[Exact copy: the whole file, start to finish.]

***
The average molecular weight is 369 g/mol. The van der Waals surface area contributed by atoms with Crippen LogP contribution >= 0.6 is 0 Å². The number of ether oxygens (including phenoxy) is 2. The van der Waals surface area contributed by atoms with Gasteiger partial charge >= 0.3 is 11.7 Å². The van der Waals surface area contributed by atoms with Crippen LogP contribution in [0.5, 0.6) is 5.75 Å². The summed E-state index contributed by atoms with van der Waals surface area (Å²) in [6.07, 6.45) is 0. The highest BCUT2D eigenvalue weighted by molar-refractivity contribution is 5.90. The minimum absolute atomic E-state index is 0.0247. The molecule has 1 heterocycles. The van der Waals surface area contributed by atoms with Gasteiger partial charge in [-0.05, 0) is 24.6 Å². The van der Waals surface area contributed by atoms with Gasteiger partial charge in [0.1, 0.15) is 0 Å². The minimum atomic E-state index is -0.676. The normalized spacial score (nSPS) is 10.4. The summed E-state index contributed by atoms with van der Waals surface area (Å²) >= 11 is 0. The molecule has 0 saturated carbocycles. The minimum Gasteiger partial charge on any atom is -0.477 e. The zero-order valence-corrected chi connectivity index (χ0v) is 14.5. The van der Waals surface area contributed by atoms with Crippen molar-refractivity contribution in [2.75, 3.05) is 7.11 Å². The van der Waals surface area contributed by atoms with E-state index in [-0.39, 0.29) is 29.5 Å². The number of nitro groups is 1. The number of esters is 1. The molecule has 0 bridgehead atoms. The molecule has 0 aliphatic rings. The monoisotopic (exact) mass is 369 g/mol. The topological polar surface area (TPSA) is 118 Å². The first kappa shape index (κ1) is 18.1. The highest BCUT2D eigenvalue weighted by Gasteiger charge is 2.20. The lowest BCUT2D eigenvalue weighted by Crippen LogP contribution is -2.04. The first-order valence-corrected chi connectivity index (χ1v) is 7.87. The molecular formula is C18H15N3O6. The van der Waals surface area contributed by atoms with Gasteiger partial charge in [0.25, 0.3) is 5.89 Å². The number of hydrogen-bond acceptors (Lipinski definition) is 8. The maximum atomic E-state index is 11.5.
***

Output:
The average molecular weight is 369 g/mol. The van der Waals surface area contributed by atoms with Crippen LogP contribution >= 0.6 is 0 Å². The number of ether oxygens (including phenoxy) is 2. The van der Waals surface area contributed by atoms with Gasteiger partial charge >= 0.3 is 11.7 Å². The van der Waals surface area contributed by atoms with Crippen LogP contribution in [0.5, 0.6) is 5.75 Å². The summed E-state index contributed by atoms with van der Waals surface area (Å²) in [6.07, 6.45) is 0. The highest BCUT2D eigenvalue weighted by molar-refractivity contribution is 5.90. The minimum absolute atomic E-state index is 0.0247. The molecule has 1 heterocycles. The van der Waals surface area contributed by atoms with Gasteiger partial charge in [-0.05, 0) is 24.6 Å². The van der Waals surface area contributed by atoms with Gasteiger partial charge in [0.1, 0.15) is 0 Å². The minimum atomic E-state index is -0.676. The normalized spacial score (nSPS) is 10.4. The summed E-state index contributed by atoms with van der Waals surface area (Å²) >= 11 is 0. The molecule has 0 saturated carbocycles. The minimum Gasteiger partial charge on any atom is -0.477 e. The zero-order valence-corrected chi connectivity index (χ0v) is 14.5. The van der Waals surface area contributed by atoms with Crippen molar-refractivity contribution in [2.75, 3.05) is 7.11 Å². The van der Waals surface area contributed by atoms with E-state index in [-0.39, 0.29) is 29.5 Å². The number of nitro groups is 1. The number of esters is 1. The molecule has 0 bridgehead atoms. The molecule has 0 aliphatic rings. The monoisotopic (exact) mass is 369 g/mol. The topological polar surface area (TPSA) is 118 Å². The first kappa shape index (κ1) is 18.1. The highest BCUT2D eigenvalue weighted by Gasteiger charge is 2.20. The lowest BCUT2D eigenvalue weighted by Crippen LogP contribution is -2.04. The first-order valence-corrected chi connectivity index (χ1v) is 7.87. The molecular formula is C18H15N3O6. The van der Waals surface area contributed by atoms with Gasteiger partial charge in [0.25, 0.3) is 5.89 Å². The number of hydrogen-bond acceptors (Lipinski definition) is 8. The maximum atomic E-state index is 11.5.